In this report, new model structures and data are demonstrated to observe their impact on model results and provide initial insights into what is most important for analysts, electricity system planners, and hydropower decision makers to consider when assessing future roles of hydropower and PSH.
This study seeks to better under understand the technical potential for PSH development in the United States by developing a national-scale resource assessment for closed-loop PSH. This study examined spatial locations and geometries of a large universe of potential reservoirs and measured an array of relevant attributes such as reservoir volume, dam volume, and elevation.
This study evaluates innovative PSH technologies to provide an objective third-party assessment of their key features, capabilities, and parameters. The project team assessed various advantages and disadvantages of 12 PSH technologies to inform future PSH projects. The goal was to provide an independent review of various proposed PSH technologies to assess the potential to reduce the cost and time required for the construction of new PSH projects in the United States. Based on the review performed in this study, several promising innovative PSH technologies have been identified, such as submersible pump-turbines, motor-generators, geomechanical PSH, open-pit mine PSH, and hybrid PSH technologies.
This report details characteristics that allow energy storage assets, such as pumped storage hydropower (PSH), to provide two distinct services to the electric grid: regulated transmission and acting as a competitive energy market asset. Written in response to a 2017 policy statement by the Federal Energy Regulatory Commission calling for dual-use deployments, this report explores technical barriers in transmission that prevent the realization of dual-use energy storage projects, describes guiding principles for future dual-use projects to satisfy functions, and identifies policy options that abide by those principles. Dual-use energy storage represents a potentially significant new market for PSH facilities due to the scale, cost structure, and construction timeframe. This report aims to inform future conversations on dual-use energy storage by framing the issue and identifying pathways forward.
In April 2019, WPTO launched the HydroWIRES Initiative to understand, enable, and improve hydropower and pumped storage hydropower’s (PSH) contributions to reliability, resilience, and integration in the rapidly evolving U.S. electricity system. The unique characteristics of hydropower, including PSH, make it well-suited to provide a range of storage, generation flexibility, and other grid services and support the cost-effective integration of variable renewable resources. This Research Roadmap explains the motivation for the HydroWIRES initiative and outlines its technical objectives and intended outcomes for the next five years and beyond.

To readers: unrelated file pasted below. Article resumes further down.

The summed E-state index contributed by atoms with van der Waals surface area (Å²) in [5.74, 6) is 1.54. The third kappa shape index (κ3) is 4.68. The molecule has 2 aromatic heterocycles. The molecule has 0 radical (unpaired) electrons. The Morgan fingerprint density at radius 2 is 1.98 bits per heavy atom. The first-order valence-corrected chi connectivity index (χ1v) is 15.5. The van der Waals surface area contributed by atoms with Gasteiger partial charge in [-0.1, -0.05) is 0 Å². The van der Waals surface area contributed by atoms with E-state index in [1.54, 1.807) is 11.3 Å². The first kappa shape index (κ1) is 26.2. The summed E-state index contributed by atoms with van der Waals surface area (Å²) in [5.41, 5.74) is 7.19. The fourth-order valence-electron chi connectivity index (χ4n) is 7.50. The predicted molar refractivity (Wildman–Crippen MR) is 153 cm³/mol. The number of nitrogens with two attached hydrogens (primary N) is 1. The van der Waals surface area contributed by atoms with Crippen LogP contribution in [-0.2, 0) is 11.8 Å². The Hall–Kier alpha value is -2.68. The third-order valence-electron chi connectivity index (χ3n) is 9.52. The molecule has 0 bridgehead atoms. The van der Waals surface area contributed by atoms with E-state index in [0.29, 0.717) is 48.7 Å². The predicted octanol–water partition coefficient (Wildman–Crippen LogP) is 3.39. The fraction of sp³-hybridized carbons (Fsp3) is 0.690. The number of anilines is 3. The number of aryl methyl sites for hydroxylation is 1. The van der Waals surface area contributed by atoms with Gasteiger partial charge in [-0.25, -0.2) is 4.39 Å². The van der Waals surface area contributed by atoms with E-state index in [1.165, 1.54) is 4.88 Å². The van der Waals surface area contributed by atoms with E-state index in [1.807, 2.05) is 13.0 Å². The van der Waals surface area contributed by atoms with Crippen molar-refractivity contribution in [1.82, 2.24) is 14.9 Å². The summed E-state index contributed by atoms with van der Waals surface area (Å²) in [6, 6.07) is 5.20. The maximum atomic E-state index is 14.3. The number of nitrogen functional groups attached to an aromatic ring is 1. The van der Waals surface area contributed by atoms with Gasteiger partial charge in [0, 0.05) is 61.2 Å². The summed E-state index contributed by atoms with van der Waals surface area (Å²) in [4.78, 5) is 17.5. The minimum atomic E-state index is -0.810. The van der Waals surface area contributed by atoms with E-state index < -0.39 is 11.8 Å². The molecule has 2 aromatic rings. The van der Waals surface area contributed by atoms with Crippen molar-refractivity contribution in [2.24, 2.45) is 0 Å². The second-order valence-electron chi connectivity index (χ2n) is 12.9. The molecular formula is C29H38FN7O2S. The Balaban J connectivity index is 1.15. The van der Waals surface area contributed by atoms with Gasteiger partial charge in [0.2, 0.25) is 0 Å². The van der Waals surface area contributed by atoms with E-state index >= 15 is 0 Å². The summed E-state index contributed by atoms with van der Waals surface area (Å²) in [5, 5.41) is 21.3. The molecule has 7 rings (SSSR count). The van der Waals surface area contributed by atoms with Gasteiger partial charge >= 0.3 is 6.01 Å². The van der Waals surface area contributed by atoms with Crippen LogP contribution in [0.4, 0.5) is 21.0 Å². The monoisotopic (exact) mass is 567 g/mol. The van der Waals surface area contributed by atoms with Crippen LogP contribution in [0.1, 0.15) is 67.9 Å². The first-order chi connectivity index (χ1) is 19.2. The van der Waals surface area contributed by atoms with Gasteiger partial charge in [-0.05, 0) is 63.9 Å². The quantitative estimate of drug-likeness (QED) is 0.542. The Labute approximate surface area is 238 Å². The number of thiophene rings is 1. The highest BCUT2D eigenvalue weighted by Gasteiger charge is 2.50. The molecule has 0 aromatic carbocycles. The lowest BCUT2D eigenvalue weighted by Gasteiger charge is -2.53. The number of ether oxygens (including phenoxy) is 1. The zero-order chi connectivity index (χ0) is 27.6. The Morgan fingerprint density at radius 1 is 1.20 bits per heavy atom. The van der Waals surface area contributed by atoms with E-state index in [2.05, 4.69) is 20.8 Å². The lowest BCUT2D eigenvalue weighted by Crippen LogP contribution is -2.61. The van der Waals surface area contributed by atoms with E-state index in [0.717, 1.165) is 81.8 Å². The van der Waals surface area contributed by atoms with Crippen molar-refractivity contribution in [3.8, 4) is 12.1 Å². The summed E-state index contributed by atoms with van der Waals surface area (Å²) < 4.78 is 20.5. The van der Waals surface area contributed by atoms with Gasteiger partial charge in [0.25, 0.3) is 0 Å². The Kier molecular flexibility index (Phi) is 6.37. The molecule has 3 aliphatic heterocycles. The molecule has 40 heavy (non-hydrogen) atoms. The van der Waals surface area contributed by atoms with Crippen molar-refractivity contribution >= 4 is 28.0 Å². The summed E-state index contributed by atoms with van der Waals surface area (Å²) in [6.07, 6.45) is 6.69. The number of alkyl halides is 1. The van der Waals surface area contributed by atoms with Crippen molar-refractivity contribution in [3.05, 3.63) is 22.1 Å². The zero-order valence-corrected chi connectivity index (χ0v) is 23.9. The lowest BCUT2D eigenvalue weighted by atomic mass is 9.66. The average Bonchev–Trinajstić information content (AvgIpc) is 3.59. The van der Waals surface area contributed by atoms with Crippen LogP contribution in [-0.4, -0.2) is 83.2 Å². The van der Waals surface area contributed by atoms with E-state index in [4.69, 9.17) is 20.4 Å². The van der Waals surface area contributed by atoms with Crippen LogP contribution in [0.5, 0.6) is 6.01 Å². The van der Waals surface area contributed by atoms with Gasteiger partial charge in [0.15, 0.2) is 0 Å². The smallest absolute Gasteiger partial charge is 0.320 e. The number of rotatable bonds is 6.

Hydropower facilities can provide important contributions to grid resilience—or the grid’s ability to respond to and recover from high-impact, low-probability events like hurricanes or cyberattacks. The U.S. Department of Energy’s Water Power Technologies Office commissioned this report to create a framework to accurately assess hydropower’s contributions to grid resilience. The report outlines hydropower’s characteristics that enable grid resilience and identifies methods, tools, models, and data to analyze hydropower’s impact on resilience. The framework and accompanying toolkit allows system operators, regulators, and policy analysts to assess the role of hydropower under various extreme grid conditions, which will be integral for grid reliability and resilience. Insights from this report exemplify hydropower’s essential role in stabilizing the grid after sudden, large losses of energy generation and extreme weather impacts to net load. The report also highlights hydropower’s storage capabilities and flexibility as critical assets for ensuring grid reliability during extreme weather events.